UZUMCU: United States participates in proxy war with Syria
Opinions Column: Fahrenheit 250
Last week’s United Nations Security Council meeting deliberated on the escalating stream of chaos from Aleppo, particularly around Russian-Syrian bombardment of the region. The short-lived ceasefire between the United States and Russia dismantled once airstrikes decimated a U.N. humanitarian aid convoy, killing at least 20 people.
“Bunker-busting bombs, more suited to destroying military installations, are now destroying homes, decimating bomb shelters, crippling, maiming, killing dozens, if not hundreds. Incendiary munitions, indiscriminate in their reach, are being dropped on to civilian areas so that, yet again, Aleppo is burning. And to cap it all, water supplies are now being targeted, depriving water to those most in need. In short, it is difficult to deny that Russia is partnering with the Syrian regime to carry out war crimes,” said Matthew Rycroft, the United Kingdoms ambassador and permanent representative to the U.N., during the emergency security council session on Syria last Sunday.
The U.S. characterizes suspected Russian bombardment as a war crime, requiring prosecution in international criminal courts. One cannot deny the evident horrifying violence reported from Aleppo, characterized by the widely circulated video of the shocked little boy in the ambulance, among other stories of daily rescue missions pulling wounded bodies out from beneath the rubble. The United States is aiding a war that many Americans have no conception of. Dominant media sources continuously misrepresent the war as a bloody civil war, meanwhile multiple actors, including world super powers, deliberate on their roles in Syria. More accurately, the Syrian war has escalated into a complicated, contradictory proxy war. The mass media takes a loophole when characterizing the conflict as a "civil war" by ultimately implying an easy exit. We can read the Syrian war as a continuation of its bloody legacy since the first Iraq war. The political vacuum and sectarian violence that created an environment for the Islamic State to have a stronghold in Iraq has spread throughout the region. The U.S. military is very much at war in Syria, though it has the geopolitical influence and geographical advantage in maneuvering the war through allies and military resources, rather than with "boots on the ground."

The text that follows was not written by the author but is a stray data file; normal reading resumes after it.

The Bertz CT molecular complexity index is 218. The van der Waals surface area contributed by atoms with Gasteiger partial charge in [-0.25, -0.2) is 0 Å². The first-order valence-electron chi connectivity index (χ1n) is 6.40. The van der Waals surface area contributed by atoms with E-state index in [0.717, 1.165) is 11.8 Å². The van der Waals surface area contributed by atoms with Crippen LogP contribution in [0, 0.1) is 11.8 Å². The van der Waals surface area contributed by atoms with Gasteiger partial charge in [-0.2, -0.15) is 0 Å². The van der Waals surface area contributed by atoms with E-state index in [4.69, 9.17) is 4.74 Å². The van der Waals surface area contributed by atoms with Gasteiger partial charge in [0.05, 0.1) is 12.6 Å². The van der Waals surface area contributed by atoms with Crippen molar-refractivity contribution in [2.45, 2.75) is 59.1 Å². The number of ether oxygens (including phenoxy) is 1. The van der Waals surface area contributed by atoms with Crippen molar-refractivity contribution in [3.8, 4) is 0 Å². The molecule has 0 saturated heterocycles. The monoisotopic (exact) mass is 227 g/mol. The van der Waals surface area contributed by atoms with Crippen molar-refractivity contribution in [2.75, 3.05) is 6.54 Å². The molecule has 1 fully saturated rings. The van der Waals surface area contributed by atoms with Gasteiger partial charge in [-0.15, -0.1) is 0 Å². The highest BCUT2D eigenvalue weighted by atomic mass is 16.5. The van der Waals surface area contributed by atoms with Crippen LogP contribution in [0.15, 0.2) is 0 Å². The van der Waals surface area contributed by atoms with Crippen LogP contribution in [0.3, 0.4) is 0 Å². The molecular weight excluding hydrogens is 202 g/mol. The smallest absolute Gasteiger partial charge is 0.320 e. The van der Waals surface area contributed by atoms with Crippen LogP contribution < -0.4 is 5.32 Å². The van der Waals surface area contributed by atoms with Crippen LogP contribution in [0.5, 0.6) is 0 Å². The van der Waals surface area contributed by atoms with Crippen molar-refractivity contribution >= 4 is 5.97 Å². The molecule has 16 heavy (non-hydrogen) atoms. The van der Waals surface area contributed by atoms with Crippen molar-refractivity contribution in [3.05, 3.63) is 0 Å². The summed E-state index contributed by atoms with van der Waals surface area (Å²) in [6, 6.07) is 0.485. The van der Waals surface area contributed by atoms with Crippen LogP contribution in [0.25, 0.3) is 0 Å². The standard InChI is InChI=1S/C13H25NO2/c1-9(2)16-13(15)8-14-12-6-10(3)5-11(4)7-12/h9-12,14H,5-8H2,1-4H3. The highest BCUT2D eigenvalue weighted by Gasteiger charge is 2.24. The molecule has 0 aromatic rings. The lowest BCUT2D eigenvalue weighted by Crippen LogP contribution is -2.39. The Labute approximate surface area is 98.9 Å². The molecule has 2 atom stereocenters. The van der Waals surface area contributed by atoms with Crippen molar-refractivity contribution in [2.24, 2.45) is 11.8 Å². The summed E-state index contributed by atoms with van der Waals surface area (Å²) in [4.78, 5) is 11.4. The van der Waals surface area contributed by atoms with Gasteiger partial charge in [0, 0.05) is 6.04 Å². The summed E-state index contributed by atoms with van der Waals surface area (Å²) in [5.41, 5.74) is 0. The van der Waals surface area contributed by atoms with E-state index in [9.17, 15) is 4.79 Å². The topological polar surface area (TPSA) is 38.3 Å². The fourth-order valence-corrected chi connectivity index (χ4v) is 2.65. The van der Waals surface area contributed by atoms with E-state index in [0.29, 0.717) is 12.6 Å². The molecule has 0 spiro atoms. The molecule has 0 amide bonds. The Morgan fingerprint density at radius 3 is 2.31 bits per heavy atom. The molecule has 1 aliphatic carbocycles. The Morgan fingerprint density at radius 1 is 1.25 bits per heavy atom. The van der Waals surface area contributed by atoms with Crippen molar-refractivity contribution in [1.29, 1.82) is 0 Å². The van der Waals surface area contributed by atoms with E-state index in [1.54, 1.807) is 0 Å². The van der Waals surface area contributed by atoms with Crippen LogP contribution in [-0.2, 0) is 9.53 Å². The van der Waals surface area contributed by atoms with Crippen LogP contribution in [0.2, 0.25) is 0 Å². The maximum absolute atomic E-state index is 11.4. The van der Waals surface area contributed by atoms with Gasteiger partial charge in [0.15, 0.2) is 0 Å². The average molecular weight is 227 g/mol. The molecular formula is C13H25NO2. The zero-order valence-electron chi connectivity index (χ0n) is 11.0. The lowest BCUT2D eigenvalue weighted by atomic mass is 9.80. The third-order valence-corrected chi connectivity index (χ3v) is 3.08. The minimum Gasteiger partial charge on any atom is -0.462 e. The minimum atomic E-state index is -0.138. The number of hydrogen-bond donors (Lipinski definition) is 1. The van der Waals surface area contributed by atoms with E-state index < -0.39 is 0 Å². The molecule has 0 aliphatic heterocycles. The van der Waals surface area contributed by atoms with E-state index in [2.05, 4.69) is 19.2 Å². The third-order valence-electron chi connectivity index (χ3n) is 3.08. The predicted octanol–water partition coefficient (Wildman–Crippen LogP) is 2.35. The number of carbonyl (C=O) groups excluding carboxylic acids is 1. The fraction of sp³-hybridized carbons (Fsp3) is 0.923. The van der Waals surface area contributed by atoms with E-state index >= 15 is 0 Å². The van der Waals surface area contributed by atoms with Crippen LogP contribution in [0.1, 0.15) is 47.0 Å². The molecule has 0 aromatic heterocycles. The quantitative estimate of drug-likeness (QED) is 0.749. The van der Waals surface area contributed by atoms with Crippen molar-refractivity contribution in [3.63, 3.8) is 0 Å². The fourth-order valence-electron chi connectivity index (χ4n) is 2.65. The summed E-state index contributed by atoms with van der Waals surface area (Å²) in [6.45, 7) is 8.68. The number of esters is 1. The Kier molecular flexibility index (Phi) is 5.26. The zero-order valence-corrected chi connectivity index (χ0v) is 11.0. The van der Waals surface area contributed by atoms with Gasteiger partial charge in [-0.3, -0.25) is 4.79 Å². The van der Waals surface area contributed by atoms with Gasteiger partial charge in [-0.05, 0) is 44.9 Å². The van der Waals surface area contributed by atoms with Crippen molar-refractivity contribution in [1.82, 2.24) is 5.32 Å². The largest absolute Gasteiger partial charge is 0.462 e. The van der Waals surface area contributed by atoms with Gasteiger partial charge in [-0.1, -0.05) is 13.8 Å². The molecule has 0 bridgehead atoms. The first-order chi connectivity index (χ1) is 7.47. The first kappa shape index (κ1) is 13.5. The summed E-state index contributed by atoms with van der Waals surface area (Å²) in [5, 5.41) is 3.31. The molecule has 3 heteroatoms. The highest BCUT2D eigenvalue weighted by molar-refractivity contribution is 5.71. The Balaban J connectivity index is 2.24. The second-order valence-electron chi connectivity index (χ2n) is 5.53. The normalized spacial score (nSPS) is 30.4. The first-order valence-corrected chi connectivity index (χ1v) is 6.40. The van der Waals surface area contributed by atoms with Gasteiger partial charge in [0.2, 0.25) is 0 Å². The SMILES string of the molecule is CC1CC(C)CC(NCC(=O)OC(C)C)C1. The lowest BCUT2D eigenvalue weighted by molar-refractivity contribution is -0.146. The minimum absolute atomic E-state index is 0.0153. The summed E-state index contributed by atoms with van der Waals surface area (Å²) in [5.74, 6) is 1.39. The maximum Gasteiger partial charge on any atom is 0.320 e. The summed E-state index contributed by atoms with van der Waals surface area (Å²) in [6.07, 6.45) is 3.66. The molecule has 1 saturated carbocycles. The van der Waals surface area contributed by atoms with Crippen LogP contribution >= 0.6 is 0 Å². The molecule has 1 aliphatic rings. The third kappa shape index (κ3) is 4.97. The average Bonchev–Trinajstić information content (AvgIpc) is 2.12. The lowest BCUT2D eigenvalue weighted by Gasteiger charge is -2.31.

If the media painted the U.S. as a clear actor, one that was supporting Kurdish nationalist militia (YPG), meanwhile pressuring its NATO ally, Turkey, to fight alongside Kurdish nationalism, Americans could better locate the messy contradictions. Turkey has a long history of protecting its borders against Kurdish forces, both through foreign policy measures and domestic policies to assimilate its Kurdish population. In 1997, the U.S. Department of State blacklisted the Kurdistan Workers Party (PKK), an organization originally fighting for Kurdish national independence, as a terrorist organization. Once the Syrian proxy war broke out, the U.S. began to value the once deemed terrorist affiliated PKK’s sister organization, the Democratic Union Party’s (PYD) militia (YPG), as a necessary force to fight the Islamic State. From lone U.S. volunteer troops fighting alongside the YPG to wearing patches in support of the YPG cause, the implications of the U.S.'s political maneuvering are un-calculated and unknown. The history of Kurdish national resistance movements requires greater complication and continues to evolve rapidly.
Yet many of the actors mentioned above were not present around the UN security council’s emergency roundtable. Those who have territorial stakes, as well as human capital on the line, were not there to deliberate their own fates in this meeting. Instead, alleged Russian airstrikes and U.S. aid of Kurdish nationalism, which has unfolding and hidden effects, saturate the Syrian conflict. The Syrian civilians, rebels, Assad forces, Turkish and Kurdish actors remain pawns mitigated by a proxy war dynamic reminiscent of Cold War logic. The American public and media only speak of the Cold War in anachronistic terms, rather than discussing the stake of war. It becomes particularly crude from the vantage point of the Syrian refugee crisis. Though the U.S. is ready to arm and supply the death machine that unfolds as the Syrian war, it fails to accept and recognize the precarious lives of those displaced by the violence. The national conversation is at a nadir, parsing out which refugee lives deserve mourning and recognition. The United States and its security council allies make accusations of war crimes without considering their own airstrikes escalating death tolls in July, meanwhile demarcating and diminishing Syrian lives through xenophobic and Islamophobic rhetoric.
Meryem Uzumcu is a School of Arts and Sciences senior majoring in planning and public policy, Middle Eastern studies and women’s and gender studies. Her column, “Fahrenheit 250,” runs on alternate Tuesdays.
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